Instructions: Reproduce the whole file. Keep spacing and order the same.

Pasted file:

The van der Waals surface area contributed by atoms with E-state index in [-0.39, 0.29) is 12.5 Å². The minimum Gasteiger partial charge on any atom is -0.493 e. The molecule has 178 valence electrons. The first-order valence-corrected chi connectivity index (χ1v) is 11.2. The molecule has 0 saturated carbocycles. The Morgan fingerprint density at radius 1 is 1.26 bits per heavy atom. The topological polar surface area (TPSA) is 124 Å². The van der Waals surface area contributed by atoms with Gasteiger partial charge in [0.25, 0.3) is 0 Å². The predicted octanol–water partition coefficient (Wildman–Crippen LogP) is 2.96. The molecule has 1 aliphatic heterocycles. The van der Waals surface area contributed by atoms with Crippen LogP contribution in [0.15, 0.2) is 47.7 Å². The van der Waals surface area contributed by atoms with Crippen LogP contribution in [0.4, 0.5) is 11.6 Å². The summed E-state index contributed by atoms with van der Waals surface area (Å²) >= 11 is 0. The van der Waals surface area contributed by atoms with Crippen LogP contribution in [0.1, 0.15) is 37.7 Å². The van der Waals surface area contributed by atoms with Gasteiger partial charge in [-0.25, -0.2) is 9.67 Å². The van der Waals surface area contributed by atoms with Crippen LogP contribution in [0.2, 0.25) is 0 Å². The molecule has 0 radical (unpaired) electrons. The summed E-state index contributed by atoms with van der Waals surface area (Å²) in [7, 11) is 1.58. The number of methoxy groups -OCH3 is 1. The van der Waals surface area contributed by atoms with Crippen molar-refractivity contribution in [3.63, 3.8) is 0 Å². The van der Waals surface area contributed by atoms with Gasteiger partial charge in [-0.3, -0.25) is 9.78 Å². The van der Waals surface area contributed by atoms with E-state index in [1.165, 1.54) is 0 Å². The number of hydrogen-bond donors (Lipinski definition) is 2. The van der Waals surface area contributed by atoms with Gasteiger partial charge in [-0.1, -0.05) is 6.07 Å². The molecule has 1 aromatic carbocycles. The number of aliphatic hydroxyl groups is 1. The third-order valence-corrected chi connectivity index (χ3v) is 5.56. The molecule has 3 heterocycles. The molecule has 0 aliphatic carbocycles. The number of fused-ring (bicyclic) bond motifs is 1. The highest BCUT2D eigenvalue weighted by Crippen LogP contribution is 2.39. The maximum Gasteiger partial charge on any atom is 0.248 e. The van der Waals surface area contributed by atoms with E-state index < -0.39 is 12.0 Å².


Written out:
The van der Waals surface area contributed by atoms with E-state index in [-0.39, 0.29) is 12.5 Å². The minimum Gasteiger partial charge on any atom is -0.493 e. The molecule has 178 valence electrons. The first-order valence-corrected chi connectivity index (χ1v) is 11.2. The molecule has 0 saturated carbocycles. The Morgan fingerprint density at radius 1 is 1.26 bits per heavy atom. The topological polar surface area (TPSA) is 124 Å². The van der Waals surface area contributed by atoms with Gasteiger partial charge in [0.25, 0.3) is 0 Å². The predicted octanol–water partition coefficient (Wildman–Crippen LogP) is 2.96. The molecule has 1 aliphatic heterocycles. The van der Waals surface area contributed by atoms with Crippen LogP contribution in [0.15, 0.2) is 47.7 Å². The van der Waals surface area contributed by atoms with Crippen LogP contribution in [0.4, 0.5) is 11.6 Å². The summed E-state index contributed by atoms with van der Waals surface area (Å²) >= 11 is 0. The van der Waals surface area contributed by atoms with Crippen LogP contribution in [0.1, 0.15) is 37.7 Å². The van der Waals surface area contributed by atoms with Gasteiger partial charge in [-0.25, -0.2) is 9.67 Å². The van der Waals surface area contributed by atoms with Crippen LogP contribution in [0.2, 0.25) is 0 Å². The molecule has 0 radical (unpaired) electrons. The summed E-state index contributed by atoms with van der Waals surface area (Å²) in [7, 11) is 1.58. The number of methoxy groups -OCH3 is 1. The van der Waals surface area contributed by atoms with Crippen molar-refractivity contribution in [3.63, 3.8) is 0 Å². The van der Waals surface area contributed by atoms with Gasteiger partial charge in [-0.3, -0.25) is 9.78 Å². The van der Waals surface area contributed by atoms with E-state index in [1.165, 1.54) is 0 Å². The number of hydrogen-bond donors (Lipinski definition) is 2. The van der Waals surface area contributed by atoms with Gasteiger partial charge in [-0.1, -0.05) is 6.07 Å². The molecule has 1 aromatic carbocycles. The number of aliphatic hydroxyl groups is 1. The third-order valence-corrected chi connectivity index (χ3v) is 5.56. The molecule has 3 heterocycles. The molecule has 0 aliphatic carbocycles. The number of fused-ring (bicyclic) bond motifs is 1. The highest BCUT2D eigenvalue weighted by Crippen LogP contribution is 2.39. The maximum Gasteiger partial charge on any atom is 0.248 e. The van der Waals surface area contributed by atoms with E-state index < -0.39 is 12.0 Å².